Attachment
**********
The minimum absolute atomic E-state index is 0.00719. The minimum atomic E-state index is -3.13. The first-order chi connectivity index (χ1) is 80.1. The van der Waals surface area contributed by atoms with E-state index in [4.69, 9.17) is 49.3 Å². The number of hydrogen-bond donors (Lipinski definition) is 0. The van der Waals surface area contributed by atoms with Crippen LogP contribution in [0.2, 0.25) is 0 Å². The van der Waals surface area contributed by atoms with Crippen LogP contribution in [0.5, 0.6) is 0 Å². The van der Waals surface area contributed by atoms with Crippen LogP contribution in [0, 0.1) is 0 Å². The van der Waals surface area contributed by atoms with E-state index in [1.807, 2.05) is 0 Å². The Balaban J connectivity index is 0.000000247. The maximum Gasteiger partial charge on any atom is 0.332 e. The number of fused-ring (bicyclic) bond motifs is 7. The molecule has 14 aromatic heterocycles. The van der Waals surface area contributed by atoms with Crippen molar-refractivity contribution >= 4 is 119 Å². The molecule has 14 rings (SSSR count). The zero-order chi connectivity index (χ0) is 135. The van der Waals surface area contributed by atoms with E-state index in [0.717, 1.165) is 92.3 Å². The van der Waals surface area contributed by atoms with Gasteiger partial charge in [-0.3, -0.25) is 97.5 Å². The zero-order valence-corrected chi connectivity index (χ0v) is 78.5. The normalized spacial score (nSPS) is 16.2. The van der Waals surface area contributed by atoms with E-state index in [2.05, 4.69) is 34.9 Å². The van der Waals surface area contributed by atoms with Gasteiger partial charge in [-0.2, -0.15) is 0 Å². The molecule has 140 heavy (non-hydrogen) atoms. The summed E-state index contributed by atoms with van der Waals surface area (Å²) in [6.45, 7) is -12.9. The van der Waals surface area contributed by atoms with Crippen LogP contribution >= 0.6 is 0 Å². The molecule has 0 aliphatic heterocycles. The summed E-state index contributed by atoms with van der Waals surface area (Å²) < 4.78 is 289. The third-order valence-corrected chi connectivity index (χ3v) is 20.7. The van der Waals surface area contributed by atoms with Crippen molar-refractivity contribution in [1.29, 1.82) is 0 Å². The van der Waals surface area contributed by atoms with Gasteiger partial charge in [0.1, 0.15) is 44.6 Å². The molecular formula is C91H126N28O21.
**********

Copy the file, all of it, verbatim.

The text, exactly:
The minimum absolute atomic E-state index is 0.00719. The minimum atomic E-state index is -3.13. The first-order chi connectivity index (χ1) is 80.1. The van der Waals surface area contributed by atoms with E-state index in [4.69, 9.17) is 49.3 Å². The number of hydrogen-bond donors (Lipinski definition) is 0. The van der Waals surface area contributed by atoms with Crippen LogP contribution in [0.2, 0.25) is 0 Å². The van der Waals surface area contributed by atoms with Crippen LogP contribution in [0.5, 0.6) is 0 Å². The van der Waals surface area contributed by atoms with Crippen LogP contribution in [0, 0.1) is 0 Å². The van der Waals surface area contributed by atoms with E-state index in [1.807, 2.05) is 0 Å². The Balaban J connectivity index is 0.000000247. The maximum Gasteiger partial charge on any atom is 0.332 e. The number of fused-ring (bicyclic) bond motifs is 7. The molecule has 14 aromatic heterocycles. The van der Waals surface area contributed by atoms with Crippen molar-refractivity contribution >= 4 is 119 Å². The molecule has 14 rings (SSSR count). The zero-order chi connectivity index (χ0) is 135. The van der Waals surface area contributed by atoms with E-state index in [0.717, 1.165) is 92.3 Å². The van der Waals surface area contributed by atoms with Gasteiger partial charge in [-0.3, -0.25) is 97.5 Å². The zero-order valence-corrected chi connectivity index (χ0v) is 78.5. The normalized spacial score (nSPS) is 16.2. The van der Waals surface area contributed by atoms with E-state index in [2.05, 4.69) is 34.9 Å². The van der Waals surface area contributed by atoms with Gasteiger partial charge in [-0.2, -0.15) is 0 Å². The molecule has 140 heavy (non-hydrogen) atoms. The summed E-state index contributed by atoms with van der Waals surface area (Å²) in [6.45, 7) is -12.9. The van der Waals surface area contributed by atoms with Crippen LogP contribution >= 0.6 is 0 Å². The molecule has 0 aliphatic heterocycles. The summed E-state index contributed by atoms with van der Waals surface area (Å²) < 4.78 is 289. The third-order valence-corrected chi connectivity index (χ3v) is 20.7. The van der Waals surface area contributed by atoms with Crippen molar-refractivity contribution in [1.29, 1.82) is 0 Å². The van der Waals surface area contributed by atoms with Gasteiger partial charge in [0.1, 0.15) is 44.6 Å². The molecular formula is C91H126N28O21.